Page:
By Kelly Bridgewater
How to you say goodbye to the person who handed you your first journal and encouraged your love of writing?
How to say goodbye to your number one supporter?
If someone knows the answer to this, please share with me. As of today, I still haven't figured that out yet.
Six months ago, on Halloween, I woke up to a life changing phone call. My Daddy stopped breathing, and they have been working on him for the past 45 minutes. I dashed out of bed and started getting dressed. I knew I had to get to Indy as soon as possible. I live an hour and a half away. About to walk out the door fifteen minutes later, they said he passed. My world came crashing down. I didn't know what to do. My legs became rubber, and I couldn't see because of the avalanche of tears cascading down my face.
How do I say goodbye to the man who meant so much to me?
To a man who took me to a Waldenbooks when I was seven and told me to pick out any book I wanted. I choose Dawn on the Coast, number 23 in The Baby-sitters Club Series by Ann M. Martin. Hence, started my love affair with books. Daddy and I would travel to Lafayette Square Mall every two weeks on his payday, and he would buy me a new book. Either an addition to my Baby-sitters Club series or the Sweet Valley High Series. (I still have every single book in both those series. Hard to let go!). Sometimes we traveled to Borders in Castleton, a thirty minute drive from our house. We would stop and have lunch on the way. If it was McDonalds, we would order the chicken nugget combo with fries and a diet coke. Taco Bell, it was three hard tacos with double the meat and double the cheese with no lettuce. As I got older, he realized I liked steak, so we went to Lonestar Steakhouse or Oven, a little restaurant in Avon, Indiana. Indianapolis got a store called Media Play, it didn't last long, but Daddy and I would go on a Saturday and spend hours there. There was a cafe, huge sections for books, movies, kid toys, CD's, and VHS tapes. Daddy and I loved doing these times together.
I was in honors classes in high school, so I earned good grades. I remember when Jack Frost, the movie about the snowman with came to life with Michael Keaton and Kelly Preston, came to the theaters. I was a junior in high school. I mentioned to Daddy that I wanted to see it, so he took me out of school one day, and we went to movies together. We shared a large Diet Coke and a large popcorn. It was great. When that movie came on this past Christmas, I cried.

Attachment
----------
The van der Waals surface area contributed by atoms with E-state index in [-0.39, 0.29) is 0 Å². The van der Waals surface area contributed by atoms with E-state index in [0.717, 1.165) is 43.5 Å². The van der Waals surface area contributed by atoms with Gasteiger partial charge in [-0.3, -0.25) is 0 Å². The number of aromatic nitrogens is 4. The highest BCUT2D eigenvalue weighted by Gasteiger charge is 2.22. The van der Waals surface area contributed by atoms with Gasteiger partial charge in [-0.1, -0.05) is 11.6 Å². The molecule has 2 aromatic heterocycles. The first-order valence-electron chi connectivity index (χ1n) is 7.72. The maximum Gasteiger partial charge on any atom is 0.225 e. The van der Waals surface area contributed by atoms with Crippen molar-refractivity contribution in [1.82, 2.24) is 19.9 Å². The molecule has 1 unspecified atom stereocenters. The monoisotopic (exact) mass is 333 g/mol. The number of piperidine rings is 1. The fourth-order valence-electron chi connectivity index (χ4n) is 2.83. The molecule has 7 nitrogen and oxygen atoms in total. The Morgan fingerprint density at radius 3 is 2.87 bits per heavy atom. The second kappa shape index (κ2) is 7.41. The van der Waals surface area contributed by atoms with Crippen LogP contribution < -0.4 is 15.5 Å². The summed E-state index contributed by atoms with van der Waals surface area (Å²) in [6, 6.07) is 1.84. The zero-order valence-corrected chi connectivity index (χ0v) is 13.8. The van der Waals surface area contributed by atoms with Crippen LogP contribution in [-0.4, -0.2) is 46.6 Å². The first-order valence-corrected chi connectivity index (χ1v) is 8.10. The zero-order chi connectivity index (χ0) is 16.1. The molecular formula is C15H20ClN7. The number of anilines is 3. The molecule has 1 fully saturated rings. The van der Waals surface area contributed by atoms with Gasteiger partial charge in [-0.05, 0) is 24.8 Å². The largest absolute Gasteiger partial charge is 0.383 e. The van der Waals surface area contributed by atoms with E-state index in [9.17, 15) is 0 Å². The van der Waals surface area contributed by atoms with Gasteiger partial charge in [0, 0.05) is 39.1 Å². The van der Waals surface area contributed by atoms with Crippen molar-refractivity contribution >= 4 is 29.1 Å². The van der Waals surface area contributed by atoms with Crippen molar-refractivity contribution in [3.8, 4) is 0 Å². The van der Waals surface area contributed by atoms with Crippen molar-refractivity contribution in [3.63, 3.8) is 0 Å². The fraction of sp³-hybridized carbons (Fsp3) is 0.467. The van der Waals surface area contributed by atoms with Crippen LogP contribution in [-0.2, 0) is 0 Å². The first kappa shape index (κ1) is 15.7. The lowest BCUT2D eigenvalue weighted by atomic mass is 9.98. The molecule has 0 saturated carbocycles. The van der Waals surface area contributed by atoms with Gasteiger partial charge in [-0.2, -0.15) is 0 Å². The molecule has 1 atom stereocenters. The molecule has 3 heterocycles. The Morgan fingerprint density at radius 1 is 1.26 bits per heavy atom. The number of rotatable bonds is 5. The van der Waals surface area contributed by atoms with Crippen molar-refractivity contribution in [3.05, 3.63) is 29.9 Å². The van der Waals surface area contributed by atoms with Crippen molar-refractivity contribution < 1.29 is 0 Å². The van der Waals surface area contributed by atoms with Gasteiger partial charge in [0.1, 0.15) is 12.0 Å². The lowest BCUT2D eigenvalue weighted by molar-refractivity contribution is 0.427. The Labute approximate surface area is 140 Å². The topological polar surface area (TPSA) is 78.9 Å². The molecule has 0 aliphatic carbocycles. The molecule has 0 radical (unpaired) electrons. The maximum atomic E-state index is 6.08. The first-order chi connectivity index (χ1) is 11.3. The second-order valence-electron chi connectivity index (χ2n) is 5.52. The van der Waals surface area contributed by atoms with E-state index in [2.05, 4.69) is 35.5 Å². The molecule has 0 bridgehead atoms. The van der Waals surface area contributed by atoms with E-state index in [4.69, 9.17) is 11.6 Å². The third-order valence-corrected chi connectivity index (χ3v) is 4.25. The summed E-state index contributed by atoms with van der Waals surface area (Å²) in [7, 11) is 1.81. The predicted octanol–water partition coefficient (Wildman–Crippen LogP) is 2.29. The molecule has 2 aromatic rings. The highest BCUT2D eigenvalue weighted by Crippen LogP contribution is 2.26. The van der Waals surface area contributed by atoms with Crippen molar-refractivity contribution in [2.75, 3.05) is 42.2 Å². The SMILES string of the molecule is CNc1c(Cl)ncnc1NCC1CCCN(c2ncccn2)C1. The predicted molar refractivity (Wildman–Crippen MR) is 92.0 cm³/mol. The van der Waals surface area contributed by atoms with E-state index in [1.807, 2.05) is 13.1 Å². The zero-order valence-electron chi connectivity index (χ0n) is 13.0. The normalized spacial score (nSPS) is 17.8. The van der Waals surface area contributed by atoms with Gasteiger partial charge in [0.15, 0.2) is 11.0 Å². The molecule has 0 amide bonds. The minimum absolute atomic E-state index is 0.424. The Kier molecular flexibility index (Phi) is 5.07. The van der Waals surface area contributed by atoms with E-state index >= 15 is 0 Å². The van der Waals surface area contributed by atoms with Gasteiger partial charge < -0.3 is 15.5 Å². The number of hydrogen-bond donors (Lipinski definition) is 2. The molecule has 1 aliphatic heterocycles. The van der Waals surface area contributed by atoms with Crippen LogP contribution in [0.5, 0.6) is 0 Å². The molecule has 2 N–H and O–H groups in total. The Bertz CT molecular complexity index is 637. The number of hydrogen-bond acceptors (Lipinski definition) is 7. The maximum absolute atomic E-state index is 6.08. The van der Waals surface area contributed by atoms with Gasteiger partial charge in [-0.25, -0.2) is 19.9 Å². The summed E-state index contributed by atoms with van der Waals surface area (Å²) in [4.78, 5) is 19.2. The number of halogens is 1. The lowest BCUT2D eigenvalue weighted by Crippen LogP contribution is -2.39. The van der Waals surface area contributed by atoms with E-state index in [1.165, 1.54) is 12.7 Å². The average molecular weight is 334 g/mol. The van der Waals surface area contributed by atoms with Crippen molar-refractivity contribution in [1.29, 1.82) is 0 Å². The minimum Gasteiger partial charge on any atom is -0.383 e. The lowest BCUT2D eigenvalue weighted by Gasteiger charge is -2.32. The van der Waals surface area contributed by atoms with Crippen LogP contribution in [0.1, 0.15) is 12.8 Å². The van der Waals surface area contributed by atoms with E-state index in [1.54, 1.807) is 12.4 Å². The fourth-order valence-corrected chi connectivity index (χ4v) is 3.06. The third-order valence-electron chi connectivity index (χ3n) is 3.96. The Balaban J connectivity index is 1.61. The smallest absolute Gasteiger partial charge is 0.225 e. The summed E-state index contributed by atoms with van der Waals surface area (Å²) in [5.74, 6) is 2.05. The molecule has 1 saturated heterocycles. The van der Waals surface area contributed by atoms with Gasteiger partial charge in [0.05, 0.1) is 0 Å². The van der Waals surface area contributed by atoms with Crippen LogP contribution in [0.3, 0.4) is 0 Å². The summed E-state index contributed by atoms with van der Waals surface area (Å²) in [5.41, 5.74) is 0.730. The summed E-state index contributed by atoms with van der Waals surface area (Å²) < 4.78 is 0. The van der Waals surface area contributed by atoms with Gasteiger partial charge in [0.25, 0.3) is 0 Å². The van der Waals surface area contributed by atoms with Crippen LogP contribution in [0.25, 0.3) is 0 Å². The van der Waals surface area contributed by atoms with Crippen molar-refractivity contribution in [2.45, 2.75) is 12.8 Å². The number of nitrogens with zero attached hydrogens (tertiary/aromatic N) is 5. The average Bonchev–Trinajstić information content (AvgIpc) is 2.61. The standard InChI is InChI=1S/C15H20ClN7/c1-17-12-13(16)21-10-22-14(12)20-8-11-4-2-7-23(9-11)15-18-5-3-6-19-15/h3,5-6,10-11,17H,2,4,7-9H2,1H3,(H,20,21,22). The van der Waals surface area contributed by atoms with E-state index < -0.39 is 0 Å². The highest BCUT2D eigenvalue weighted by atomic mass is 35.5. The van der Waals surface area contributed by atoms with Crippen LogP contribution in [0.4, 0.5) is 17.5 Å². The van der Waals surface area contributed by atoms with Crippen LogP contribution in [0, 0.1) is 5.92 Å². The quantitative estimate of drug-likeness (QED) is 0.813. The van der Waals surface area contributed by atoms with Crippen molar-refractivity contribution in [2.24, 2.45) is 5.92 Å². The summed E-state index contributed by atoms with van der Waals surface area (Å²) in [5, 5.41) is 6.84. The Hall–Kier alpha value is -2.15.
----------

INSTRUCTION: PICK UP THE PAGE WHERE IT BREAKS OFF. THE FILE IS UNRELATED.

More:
As I got older, married, and had kids, my Daddy always knew that education, reading, and writing meant a lot to me. So when I returned to pursue my Bachelor's and Master's, my Daddy was my greatest cheerleader. He would call me every week and see how my classes went, what did I learn, and to make sure I send him copies of any essays I wrote. My Daddy had a number of binders with all my writings when I was in college and graduate school.
Because my husband and I really didn't make a lot of money, my Daddy told me to keep him in the know of any new books that I wanted. My Daddy would keep the list on his Amazon wishlist, and once a month, he would buy me a book from the list. He had it shipped to his house, wrote a note in the front, and gave it to me next time I saw him. He, still, is the only one that buys me books for Christmas and my birthday. My Daddy was an intelligent Army man who loved nonfiction. He told me once, "I never understand your fascination with reading and writing fiction. I can't get into that genre." A couple of weeks later during one of our conversations, he said, "I prayed to God to help me to understand your fascination with fiction. God showed him how fiction can reach others when the Bible and non-fiction won't. That God has a plan for me(Kelly) to use fiction for his Glory." It made me tear up. (Now too!)
My Daddy encouraged me to join ACFW and helped fund my membership the first year. He listened to me rant and rave about my first conference. He encouraged and loved when I talked about writing or books that got me flared up. It said it was nice to see and hear my passion.
When I graduated with my Bachelor's degree, my Daddy came to the ceremony. When they announced my name, my Daddy's cheers rang out above the crowd. Same thing, during my Master's ceremony, my Daddy was there and cheered me on. He always wanted me to earn a Ph.D. There is still time.
My Daddy and I had a special connection. Not to put anyone down, but my mother has a learning disablitity where she can't read, write, or comphrend things that well. She shared these traits with my brother and sister. So my Daddy and I would talk about books, movies, and other things that interest us. Our phone calls would be two to three hours long. I valued my time with him.
For the last six months, I have missed that connection. No one else in my immediate circle reads as much as me. No one asks about my writing anymore. No one asks about what I have read. I feel invisible. Like when my Daddy left, a part of my existence went with him. My passions are still my heart's desire, but there is no one to share them with.
No offense to my husband who supports me unconditionally. He doesn't read or write, so when I talk to him, he just nods, but I know he tunes me out.
So with Daddy having such an influence on who I turned out to be, how do I say goodbye?
I really don't want to.
I miss you, Daddy!!!
Until we meet again.